This beautiful polychrome woodblock print is a Meiji era copy (ca. 1900) of original designs (ca. 1771).
by Itō Jakuchū (1716–1800), A Japanese painter of the mid-Edo period notable for his striking modern aesthetic.
Born in Kyoto, Jakuchū was strongly influenced by Zen Buddhist ideals throughout his life and his name is taken from the Tao Te Ching and means “like the void”.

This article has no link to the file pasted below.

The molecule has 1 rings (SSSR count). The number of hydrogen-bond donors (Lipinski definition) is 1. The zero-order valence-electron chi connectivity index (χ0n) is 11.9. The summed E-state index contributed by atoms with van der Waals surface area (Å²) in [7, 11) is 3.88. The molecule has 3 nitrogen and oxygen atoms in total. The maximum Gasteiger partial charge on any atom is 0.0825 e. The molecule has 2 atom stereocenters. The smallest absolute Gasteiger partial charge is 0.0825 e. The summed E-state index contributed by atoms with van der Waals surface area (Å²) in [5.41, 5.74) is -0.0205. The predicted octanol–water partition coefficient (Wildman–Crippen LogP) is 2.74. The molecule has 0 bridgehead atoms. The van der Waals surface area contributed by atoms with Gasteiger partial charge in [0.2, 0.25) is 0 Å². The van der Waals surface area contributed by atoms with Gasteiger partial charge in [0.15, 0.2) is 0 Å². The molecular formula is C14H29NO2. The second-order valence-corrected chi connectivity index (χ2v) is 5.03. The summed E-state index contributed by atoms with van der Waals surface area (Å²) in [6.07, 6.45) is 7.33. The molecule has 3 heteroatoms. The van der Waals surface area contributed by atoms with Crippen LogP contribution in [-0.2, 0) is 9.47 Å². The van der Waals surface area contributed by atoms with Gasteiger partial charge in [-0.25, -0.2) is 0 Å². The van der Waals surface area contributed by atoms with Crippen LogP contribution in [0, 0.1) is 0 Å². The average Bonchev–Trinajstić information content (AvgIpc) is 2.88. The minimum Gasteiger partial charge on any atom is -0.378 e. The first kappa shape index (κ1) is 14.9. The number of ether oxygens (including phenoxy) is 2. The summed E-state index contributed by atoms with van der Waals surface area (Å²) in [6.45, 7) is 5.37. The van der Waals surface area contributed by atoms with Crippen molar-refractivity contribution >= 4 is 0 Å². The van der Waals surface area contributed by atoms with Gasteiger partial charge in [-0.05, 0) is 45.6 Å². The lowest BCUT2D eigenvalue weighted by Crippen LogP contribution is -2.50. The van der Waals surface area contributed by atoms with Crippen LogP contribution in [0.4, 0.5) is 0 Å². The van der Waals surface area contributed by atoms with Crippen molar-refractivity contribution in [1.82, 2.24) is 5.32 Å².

He was considered a koji (a lay brother) and he named his studio Shin’en-kan, which translates as “Villa of the Detached Heart [or Mind])”, a phrase included in a poem by the ancient Chinese poet Tao Qian.
For some super digitally enhanced versions check out these great offerings from RawPixel at The Metropolitan Museum